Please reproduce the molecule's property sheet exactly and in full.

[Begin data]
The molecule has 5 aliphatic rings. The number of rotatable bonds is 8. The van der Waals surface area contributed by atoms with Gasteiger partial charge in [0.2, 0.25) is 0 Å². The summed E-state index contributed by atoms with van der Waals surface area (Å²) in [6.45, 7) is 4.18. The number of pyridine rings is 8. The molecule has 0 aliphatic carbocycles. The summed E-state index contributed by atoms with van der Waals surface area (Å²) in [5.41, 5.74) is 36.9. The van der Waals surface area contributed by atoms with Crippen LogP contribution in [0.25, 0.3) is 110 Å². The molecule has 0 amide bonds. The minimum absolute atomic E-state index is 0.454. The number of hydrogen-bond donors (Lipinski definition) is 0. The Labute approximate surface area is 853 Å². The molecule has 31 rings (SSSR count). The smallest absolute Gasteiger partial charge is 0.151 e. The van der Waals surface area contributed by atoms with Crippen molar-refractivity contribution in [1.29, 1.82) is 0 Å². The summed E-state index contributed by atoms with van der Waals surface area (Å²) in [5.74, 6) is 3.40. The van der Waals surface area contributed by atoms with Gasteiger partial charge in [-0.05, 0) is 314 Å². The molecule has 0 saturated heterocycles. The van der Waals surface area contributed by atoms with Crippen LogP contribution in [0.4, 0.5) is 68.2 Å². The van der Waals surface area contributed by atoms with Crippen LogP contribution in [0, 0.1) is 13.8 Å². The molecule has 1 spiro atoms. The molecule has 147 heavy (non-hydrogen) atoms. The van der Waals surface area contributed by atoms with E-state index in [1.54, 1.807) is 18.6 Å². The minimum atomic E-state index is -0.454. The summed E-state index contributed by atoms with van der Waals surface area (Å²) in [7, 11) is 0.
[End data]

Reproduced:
The molecule has 5 aliphatic rings. The number of rotatable bonds is 8. The van der Waals surface area contributed by atoms with Gasteiger partial charge in [0.2, 0.25) is 0 Å². The summed E-state index contributed by atoms with van der Waals surface area (Å²) in [6.45, 7) is 4.18. The number of pyridine rings is 8. The molecule has 0 aliphatic carbocycles. The summed E-state index contributed by atoms with van der Waals surface area (Å²) in [5.41, 5.74) is 36.9. The van der Waals surface area contributed by atoms with Crippen LogP contribution in [0.25, 0.3) is 110 Å². The molecule has 0 amide bonds. The minimum absolute atomic E-state index is 0.454. The number of hydrogen-bond donors (Lipinski definition) is 0. The Labute approximate surface area is 853 Å². The molecule has 31 rings (SSSR count). The smallest absolute Gasteiger partial charge is 0.151 e. The van der Waals surface area contributed by atoms with Crippen molar-refractivity contribution in [1.29, 1.82) is 0 Å². The summed E-state index contributed by atoms with van der Waals surface area (Å²) in [5.74, 6) is 3.40. The van der Waals surface area contributed by atoms with Gasteiger partial charge in [-0.05, 0) is 314 Å². The molecule has 0 saturated heterocycles. The van der Waals surface area contributed by atoms with Crippen LogP contribution in [0.4, 0.5) is 68.2 Å². The van der Waals surface area contributed by atoms with Crippen LogP contribution in [0, 0.1) is 13.8 Å². The molecule has 1 spiro atoms. The molecule has 147 heavy (non-hydrogen) atoms. The van der Waals surface area contributed by atoms with E-state index in [1.54, 1.807) is 18.6 Å². The minimum atomic E-state index is -0.454. The summed E-state index contributed by atoms with van der Waals surface area (Å²) in [7, 11) is 0.